September 11, 2013

Our soldiers, our sons

I was so busy preparing for Rosh Hashanah, I had little time to contemplate. Overwhelmed by the upcoming three-day chag; preparing menus, cooking meals, hosting overnight visitors, and making last-minute dashes to the grocery store, I had no time to think.

I made a long checklist and detailed menus, crossing off each item as it was done. Yet when I had completed everything, I felt empty. Lighting the candles and welcoming Rosh Hashanah, I stood and watched the flames flicker across the room. A new year arrived. And I felt unsettled.

The tablecloth was white, the flowers lavender. Exotic dishes representing the symbolic Rosh Hashanah foods filled the table: purple beets, plump dates, bright orange gourds, sweet saffron beans and rice. It all looked so festive and promising.

Our guests arrived and we all sat down to our meal. I looked around and felt the same emptiness. And then it hit me. My eldest son was not with us.

Weeks ago, when he first told me his army schedule, I knew he was not going to be here. But I did not know how I was going to feel and just how much he would be missed.

That evening, Jewish families around the world walked to synagogue together, and over the next few days, they gathered for the special Yom Tov meals, and relaxed in the afternoons. Yet here in Israel, where so many of our sons and daughters are doing army service, there is a void. Knowing my son was standing with a gun guarding a settlement while we feasted was especially hard for me.

These are the times when the army sacrifice is most keenly felt. Do these soldiers want to be standing on hilltop outposts? Or guarding hostile borders? They would all rather be home with family and friends, yet they realize they have the most important job of all.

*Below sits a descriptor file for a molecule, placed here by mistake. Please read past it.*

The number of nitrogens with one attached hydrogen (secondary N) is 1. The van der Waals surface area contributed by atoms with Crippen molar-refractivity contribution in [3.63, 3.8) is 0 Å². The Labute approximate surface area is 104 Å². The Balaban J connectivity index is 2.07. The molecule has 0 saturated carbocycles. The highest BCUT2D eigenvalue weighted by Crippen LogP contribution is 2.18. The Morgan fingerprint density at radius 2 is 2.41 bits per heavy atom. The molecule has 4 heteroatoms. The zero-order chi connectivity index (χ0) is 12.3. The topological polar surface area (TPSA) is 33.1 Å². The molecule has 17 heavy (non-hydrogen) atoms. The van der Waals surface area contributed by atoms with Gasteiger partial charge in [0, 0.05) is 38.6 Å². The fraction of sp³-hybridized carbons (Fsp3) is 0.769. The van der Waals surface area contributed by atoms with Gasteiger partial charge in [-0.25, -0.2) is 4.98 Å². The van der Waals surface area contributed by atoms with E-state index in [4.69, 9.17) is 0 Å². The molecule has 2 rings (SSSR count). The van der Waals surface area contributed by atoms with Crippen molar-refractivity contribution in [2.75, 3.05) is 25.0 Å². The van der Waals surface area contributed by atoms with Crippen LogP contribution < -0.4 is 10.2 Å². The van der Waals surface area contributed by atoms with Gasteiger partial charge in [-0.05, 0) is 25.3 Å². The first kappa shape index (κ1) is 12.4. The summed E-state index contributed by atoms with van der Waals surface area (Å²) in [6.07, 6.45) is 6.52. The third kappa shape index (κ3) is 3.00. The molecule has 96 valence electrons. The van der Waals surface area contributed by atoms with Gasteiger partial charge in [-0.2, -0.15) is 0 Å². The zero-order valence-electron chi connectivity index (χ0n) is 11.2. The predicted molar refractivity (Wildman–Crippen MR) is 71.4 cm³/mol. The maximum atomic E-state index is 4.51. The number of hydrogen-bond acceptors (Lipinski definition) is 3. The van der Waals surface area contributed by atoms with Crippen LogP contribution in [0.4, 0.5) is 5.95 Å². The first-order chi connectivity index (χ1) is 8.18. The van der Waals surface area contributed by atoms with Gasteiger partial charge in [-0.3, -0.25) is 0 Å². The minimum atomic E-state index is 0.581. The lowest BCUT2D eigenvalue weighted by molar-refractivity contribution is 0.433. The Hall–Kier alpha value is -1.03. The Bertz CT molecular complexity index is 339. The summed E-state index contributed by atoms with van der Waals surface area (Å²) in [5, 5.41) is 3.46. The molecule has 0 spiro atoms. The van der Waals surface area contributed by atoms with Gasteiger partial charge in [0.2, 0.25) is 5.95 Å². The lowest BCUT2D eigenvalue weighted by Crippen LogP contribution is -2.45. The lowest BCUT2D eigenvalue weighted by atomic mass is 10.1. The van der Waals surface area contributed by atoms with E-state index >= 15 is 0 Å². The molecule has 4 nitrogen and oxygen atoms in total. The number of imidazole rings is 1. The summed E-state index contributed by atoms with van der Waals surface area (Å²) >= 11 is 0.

Going into this holiday, we all knew the political situation here was tenuous and, as Observant Jews, none of us would have access to news or phone calls for three days. But because of these soldiers, my son included, the rest of the country was able to go to shul peacefully, pray, walk about leisurely, eat lavish meals with friends and reconnect spiritually.

It is in our soldiers’ merit that we can focus on this connection. When I davened in shul, I closed my eyes tightly and begged for peace. I want my son at my side. We all want our children home.

The IDF is an extraordinary organization comprised of soldiers from diverse backgrounds, each with unique stories. The Israeli Army recently put out this heart-warming video wishing us all a ShanaTova.

During the holidays, we should pause and take the time to think of the soldiers who ensure we can celebrate in peace.

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